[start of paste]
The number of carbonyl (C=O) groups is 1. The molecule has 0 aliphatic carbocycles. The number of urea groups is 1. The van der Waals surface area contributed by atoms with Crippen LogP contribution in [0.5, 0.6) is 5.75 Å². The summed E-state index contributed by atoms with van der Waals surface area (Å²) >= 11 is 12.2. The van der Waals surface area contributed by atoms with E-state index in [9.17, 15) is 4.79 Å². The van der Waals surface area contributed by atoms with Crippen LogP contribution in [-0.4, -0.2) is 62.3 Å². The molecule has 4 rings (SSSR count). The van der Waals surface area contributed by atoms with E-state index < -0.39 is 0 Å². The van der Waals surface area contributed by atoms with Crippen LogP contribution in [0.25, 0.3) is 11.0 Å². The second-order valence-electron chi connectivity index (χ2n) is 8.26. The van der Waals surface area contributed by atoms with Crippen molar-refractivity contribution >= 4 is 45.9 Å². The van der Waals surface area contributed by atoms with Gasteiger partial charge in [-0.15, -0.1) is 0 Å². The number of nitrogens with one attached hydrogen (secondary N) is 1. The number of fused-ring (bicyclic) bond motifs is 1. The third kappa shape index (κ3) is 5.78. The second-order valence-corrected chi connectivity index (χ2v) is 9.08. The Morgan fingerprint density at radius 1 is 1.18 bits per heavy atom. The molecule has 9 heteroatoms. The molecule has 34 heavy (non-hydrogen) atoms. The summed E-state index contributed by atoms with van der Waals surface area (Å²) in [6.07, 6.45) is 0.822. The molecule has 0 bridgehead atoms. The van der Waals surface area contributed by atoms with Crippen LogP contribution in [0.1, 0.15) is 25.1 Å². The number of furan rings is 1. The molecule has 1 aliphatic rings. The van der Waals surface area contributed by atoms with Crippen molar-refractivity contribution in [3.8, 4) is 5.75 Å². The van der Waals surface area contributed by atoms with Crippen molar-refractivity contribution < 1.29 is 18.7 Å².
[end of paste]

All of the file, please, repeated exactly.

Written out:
The number of carbonyl (C=O) groups is 1. The molecule has 0 aliphatic carbocycles. The number of urea groups is 1. The van der Waals surface area contributed by atoms with Crippen LogP contribution in [0.5, 0.6) is 5.75 Å². The summed E-state index contributed by atoms with van der Waals surface area (Å²) >= 11 is 12.2. The van der Waals surface area contributed by atoms with E-state index in [9.17, 15) is 4.79 Å². The van der Waals surface area contributed by atoms with Crippen LogP contribution in [-0.4, -0.2) is 62.3 Å². The molecule has 4 rings (SSSR count). The van der Waals surface area contributed by atoms with E-state index < -0.39 is 0 Å². The van der Waals surface area contributed by atoms with Crippen LogP contribution in [0.25, 0.3) is 11.0 Å². The second-order valence-electron chi connectivity index (χ2n) is 8.26. The van der Waals surface area contributed by atoms with Crippen molar-refractivity contribution >= 4 is 45.9 Å². The van der Waals surface area contributed by atoms with Gasteiger partial charge in [-0.15, -0.1) is 0 Å². The number of nitrogens with one attached hydrogen (secondary N) is 1. The number of fused-ring (bicyclic) bond motifs is 1. The third kappa shape index (κ3) is 5.78. The second-order valence-corrected chi connectivity index (χ2v) is 9.08. The Morgan fingerprint density at radius 1 is 1.18 bits per heavy atom. The molecule has 9 heteroatoms. The molecule has 34 heavy (non-hydrogen) atoms. The summed E-state index contributed by atoms with van der Waals surface area (Å²) in [6.07, 6.45) is 0.822. The molecule has 0 bridgehead atoms. The van der Waals surface area contributed by atoms with Crippen LogP contribution in [0.1, 0.15) is 25.1 Å². The number of furan rings is 1. The molecule has 1 aliphatic rings. The van der Waals surface area contributed by atoms with Crippen molar-refractivity contribution in [3.8, 4) is 5.75 Å². The van der Waals surface area contributed by atoms with Crippen molar-refractivity contribution < 1.29 is 18.7 Å².